Cobra” begins with a nameless mad man, armed to the teeth, who has strolled into the local supermarket and begun blowing people away. All in the name of something called “The New World”. The local police call in their special weapon, Marion Cobretti, aka Cobra, Sylvester Stallone. Cobra isn’t one to take it easy on a violent perp. And in moments the mad man is stabbed in the chest and unloaded on. Cobra and his partner are what the police force affectionately call “The Zombie Squad”. They’re the guys who take cases no one else wants. The bottom line.
 
As the crime-scene is being cleaned up and the dead loaded into meat wagons, Cobra is harassed by the media – questioning his often deadly tactics. This is recurring theme of the film. That, and the idea that a revolving door policy keeps criminals on the streets and peaceful citizens in terror.
Aside from this days events, the city has been shaking in it’s boots. There is a serial killer on the lose known as the “Night Slasher”, who has been slashing and stabbing his victims for weeks now. Cobra and his partner Gonzales, Reni Santoni, have been brought in to help find the killer. Maybe their unique brand of gun-slinging detective work are sure to make the case break wide open.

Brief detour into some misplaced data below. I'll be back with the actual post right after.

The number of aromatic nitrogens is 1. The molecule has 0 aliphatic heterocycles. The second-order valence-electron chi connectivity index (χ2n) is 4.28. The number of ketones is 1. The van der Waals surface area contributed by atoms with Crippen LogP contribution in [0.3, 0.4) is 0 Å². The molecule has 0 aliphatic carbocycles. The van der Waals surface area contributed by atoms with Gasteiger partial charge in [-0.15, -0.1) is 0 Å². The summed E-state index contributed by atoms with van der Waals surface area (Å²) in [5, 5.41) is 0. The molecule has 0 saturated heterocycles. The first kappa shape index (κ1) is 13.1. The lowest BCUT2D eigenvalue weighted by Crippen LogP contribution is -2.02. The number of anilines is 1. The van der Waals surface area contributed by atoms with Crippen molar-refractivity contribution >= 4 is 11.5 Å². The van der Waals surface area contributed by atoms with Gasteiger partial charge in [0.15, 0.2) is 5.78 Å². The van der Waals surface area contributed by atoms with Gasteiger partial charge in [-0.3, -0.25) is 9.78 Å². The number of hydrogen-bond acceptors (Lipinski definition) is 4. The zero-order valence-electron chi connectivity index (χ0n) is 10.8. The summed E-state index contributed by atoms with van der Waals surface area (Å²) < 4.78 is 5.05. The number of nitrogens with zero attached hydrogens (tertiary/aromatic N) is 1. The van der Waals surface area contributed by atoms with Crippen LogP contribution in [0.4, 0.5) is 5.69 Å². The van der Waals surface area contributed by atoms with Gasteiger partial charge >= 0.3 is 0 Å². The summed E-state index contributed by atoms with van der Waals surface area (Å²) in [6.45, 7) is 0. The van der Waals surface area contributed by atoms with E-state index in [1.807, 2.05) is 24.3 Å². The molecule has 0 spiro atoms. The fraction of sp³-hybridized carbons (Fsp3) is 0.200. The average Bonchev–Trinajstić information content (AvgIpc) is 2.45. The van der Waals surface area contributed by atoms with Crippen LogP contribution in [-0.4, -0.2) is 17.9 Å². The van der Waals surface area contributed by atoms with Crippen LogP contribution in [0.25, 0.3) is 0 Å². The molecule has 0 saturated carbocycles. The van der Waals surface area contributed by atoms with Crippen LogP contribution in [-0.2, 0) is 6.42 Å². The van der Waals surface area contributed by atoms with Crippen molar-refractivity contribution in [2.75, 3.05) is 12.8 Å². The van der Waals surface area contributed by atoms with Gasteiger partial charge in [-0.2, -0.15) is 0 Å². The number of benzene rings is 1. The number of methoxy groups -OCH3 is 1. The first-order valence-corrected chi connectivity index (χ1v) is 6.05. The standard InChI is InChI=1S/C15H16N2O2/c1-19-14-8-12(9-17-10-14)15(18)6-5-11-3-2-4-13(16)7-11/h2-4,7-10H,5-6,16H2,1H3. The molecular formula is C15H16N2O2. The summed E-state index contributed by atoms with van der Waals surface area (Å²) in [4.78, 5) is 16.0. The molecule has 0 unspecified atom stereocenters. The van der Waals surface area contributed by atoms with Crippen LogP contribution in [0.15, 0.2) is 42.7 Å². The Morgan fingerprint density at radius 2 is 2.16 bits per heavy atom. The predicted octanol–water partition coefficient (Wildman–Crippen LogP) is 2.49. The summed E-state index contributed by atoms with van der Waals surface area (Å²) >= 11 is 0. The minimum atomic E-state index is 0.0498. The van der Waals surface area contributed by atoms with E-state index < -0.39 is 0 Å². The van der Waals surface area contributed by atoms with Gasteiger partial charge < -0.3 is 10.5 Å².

While Cobra and Gonzales hit the streets to rattle some cages, the killer…or killers strike. Late one night as young Ingrid, Brigitte Nielsen, is on her way home from a photo shoot, she witnesses a woman being murdered and gets a clear look at the face of one of the killers. The leader of the group, who is unnamed but we learn is the Night Slasher, Brian Thompson, instructs one of his underlings, who is a cop, to find Ingrid’s identity by using her license plate. This group of killers is a cult, bent on ushering in their order of “The New World”. Whatever the hell that is.